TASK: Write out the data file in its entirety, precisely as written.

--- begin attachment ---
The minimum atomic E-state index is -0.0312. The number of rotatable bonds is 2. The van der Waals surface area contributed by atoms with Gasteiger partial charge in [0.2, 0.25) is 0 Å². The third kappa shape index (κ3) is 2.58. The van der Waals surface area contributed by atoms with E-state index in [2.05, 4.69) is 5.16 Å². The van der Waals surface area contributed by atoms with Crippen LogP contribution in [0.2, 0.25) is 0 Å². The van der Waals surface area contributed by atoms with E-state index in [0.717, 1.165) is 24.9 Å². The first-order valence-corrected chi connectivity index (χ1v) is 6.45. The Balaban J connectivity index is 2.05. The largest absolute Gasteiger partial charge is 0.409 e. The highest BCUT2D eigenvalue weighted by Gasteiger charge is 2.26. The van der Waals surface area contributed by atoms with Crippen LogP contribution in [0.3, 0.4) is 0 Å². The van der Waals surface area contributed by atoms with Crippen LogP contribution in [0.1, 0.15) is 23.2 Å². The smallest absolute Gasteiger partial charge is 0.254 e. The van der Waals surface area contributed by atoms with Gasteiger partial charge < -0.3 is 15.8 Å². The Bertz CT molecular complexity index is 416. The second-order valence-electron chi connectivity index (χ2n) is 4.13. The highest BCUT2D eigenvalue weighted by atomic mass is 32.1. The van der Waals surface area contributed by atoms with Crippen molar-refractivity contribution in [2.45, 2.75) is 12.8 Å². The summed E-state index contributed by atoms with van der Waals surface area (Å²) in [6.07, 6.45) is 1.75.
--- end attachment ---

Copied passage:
The minimum atomic E-state index is -0.0312. The number of rotatable bonds is 2. The van der Waals surface area contributed by atoms with Gasteiger partial charge in [0.2, 0.25) is 0 Å². The third kappa shape index (κ3) is 2.58. The van der Waals surface area contributed by atoms with E-state index in [2.05, 4.69) is 5.16 Å². The van der Waals surface area contributed by atoms with Crippen LogP contribution in [0.2, 0.25) is 0 Å². The van der Waals surface area contributed by atoms with E-state index in [0.717, 1.165) is 24.9 Å². The first-order valence-corrected chi connectivity index (χ1v) is 6.45. The Balaban J connectivity index is 2.05. The largest absolute Gasteiger partial charge is 0.409 e. The highest BCUT2D eigenvalue weighted by Gasteiger charge is 2.26. The van der Waals surface area contributed by atoms with Crippen LogP contribution in [0.3, 0.4) is 0 Å². The van der Waals surface area contributed by atoms with Crippen LogP contribution in [0.1, 0.15) is 23.2 Å². The smallest absolute Gasteiger partial charge is 0.254 e. The van der Waals surface area contributed by atoms with Gasteiger partial charge < -0.3 is 15.8 Å². The Bertz CT molecular complexity index is 416. The second-order valence-electron chi connectivity index (χ2n) is 4.13. The highest BCUT2D eigenvalue weighted by atomic mass is 32.1. The van der Waals surface area contributed by atoms with Crippen molar-refractivity contribution in [2.45, 2.75) is 12.8 Å². The summed E-state index contributed by atoms with van der Waals surface area (Å²) in [6.07, 6.45) is 1.75.